I'm real fuzzy on this at the moment.
But it appears when going from XP to Vista, they re-thought how Directsound or Directshow audio devices were presented to programmers.
They invented something called the "audio endpoint builder service" which monitored the PnP insertion of device drivers, registering various characteristics about loaded device drivers in the registry or class tree.
When one added itself to the "KSCATEGORY_AUDIO" class category, it went to work "probing" the "device" attached to the system by inspecting its pins and their default parameters.. automatically constructing an "Audio Endpoint".
These virtual "Audio Endpoints" were conceptually thought to be "better" than using the Directshow API which was based on filters for accessing and manipulating the hardware on a device directly.
Instead, users and programmers were able to "think about" the Audio Endpoint as a fully fleshed out object which they could use more generic commands to control to setup an "Endpoint Session" which was assumed "Blocked" until it was "un-Blocked" and began streaming data, either In or Out of its device.
Once these Endpoints were constructed, they populated the Sound Control panels where they could be designated as the default Playback or default Recording Endpoint..
The reason video capture cards do not appear as Audio Endpoints, is apparently because they're device driver INF files do not "decorate" themselves as "KSCATEGORY_AUDIO" class type.. and the "audio endpoint builder service" ignores them and does not build up the Endpoints the Sound Control panels use to populate the choices in the Playback and Recording endpoint choices.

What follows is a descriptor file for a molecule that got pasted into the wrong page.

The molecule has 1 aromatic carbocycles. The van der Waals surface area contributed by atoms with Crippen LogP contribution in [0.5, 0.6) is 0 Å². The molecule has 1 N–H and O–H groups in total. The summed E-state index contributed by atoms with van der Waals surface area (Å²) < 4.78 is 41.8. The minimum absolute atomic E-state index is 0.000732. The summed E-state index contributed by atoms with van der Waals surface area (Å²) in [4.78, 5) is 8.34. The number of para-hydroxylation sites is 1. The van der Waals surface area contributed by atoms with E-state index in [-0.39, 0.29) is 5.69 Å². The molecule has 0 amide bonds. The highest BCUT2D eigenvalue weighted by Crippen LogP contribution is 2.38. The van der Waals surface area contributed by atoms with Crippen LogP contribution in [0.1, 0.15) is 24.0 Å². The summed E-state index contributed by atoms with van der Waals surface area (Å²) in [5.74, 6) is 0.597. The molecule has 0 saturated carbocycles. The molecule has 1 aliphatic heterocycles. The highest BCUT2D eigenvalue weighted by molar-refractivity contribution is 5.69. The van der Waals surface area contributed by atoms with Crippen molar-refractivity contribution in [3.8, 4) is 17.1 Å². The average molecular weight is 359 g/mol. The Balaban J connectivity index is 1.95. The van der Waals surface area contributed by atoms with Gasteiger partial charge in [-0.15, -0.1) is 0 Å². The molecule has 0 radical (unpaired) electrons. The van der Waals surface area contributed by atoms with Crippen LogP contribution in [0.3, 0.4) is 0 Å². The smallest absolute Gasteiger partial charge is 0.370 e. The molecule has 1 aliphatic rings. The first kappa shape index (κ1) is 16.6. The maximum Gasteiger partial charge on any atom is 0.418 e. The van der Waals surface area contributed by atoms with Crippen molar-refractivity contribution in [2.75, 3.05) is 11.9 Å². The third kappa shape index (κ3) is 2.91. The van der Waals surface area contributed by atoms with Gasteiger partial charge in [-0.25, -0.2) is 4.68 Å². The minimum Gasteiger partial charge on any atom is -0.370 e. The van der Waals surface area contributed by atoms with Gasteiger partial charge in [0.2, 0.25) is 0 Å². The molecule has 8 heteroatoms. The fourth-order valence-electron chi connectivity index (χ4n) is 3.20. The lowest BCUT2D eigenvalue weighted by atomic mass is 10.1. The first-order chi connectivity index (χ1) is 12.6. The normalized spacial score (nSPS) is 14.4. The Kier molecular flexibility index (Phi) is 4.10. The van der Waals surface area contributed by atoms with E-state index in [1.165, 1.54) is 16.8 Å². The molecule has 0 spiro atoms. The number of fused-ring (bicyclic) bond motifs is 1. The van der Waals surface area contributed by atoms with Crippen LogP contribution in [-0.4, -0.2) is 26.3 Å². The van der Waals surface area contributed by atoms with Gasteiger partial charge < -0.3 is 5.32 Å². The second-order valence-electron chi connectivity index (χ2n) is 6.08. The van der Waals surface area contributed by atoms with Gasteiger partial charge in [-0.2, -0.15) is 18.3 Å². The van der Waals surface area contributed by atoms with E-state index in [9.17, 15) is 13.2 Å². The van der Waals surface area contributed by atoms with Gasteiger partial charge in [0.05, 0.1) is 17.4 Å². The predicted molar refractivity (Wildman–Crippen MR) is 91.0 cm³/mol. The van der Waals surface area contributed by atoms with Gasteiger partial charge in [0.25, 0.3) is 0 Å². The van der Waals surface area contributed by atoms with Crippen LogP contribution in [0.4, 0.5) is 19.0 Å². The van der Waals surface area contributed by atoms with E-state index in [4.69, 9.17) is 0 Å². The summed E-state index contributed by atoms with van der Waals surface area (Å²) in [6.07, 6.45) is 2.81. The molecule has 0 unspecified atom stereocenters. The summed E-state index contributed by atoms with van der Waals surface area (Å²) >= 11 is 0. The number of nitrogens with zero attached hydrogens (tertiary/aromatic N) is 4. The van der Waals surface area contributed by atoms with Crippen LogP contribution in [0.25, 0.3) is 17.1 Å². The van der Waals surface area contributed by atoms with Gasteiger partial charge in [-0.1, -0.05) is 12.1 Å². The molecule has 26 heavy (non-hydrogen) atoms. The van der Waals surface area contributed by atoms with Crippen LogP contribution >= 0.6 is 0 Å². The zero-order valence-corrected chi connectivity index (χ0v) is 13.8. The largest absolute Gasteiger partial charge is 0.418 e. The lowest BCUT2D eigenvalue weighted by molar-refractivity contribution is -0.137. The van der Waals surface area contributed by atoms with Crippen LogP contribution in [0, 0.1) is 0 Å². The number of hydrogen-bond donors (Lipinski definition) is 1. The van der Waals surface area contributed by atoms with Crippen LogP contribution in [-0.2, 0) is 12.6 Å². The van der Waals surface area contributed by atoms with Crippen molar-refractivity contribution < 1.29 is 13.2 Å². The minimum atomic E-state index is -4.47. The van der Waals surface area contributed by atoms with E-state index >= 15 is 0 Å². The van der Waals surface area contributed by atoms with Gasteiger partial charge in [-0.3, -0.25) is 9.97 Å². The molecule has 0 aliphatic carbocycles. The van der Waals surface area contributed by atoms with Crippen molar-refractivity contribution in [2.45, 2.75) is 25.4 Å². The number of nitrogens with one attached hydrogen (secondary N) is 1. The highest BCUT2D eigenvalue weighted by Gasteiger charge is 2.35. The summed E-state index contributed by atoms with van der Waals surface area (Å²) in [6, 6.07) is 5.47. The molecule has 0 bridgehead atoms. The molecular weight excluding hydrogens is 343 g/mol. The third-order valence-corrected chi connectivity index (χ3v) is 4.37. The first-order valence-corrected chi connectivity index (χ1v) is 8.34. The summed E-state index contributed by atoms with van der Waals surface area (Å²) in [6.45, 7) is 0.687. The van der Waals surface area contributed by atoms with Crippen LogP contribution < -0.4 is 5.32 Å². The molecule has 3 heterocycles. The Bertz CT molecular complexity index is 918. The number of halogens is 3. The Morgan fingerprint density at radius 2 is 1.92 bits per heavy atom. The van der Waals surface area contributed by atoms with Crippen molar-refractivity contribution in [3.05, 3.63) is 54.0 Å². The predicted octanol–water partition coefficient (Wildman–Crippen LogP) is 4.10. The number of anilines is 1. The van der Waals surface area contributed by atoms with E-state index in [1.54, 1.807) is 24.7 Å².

It seems the "pins" for In or Out should also be decorated with descriptions of whether they are WaveOut or WaveIn or some other type.. but mostly the rest of the Directshow description should map to parts of the constructed Endpoints, since the Vista revised "re-conceptualizing" allowed for supporting legacy communications protocols and interfaces.
So.. its possible their devices will just work once their device drivers are revised to carry the badge of "KSCATEGORY_AUDIO"
One potential problem however are "signed" device driver packages.. since they are supposed to come with a .CAT and certificate set that ascertains the device driver has not been tampered with.
It might be possible after the device driver is installed.. to manually patch the registry to "add" the device driver/device to the "KSCATEGORY_AUDIO" by adding its guid.. if thats how it works.. but might also need to do that for its Pins.
Win7 x32 seemed easier to avoid device driver signing problems for a test.. or self signed was at one time possible with Win7 x64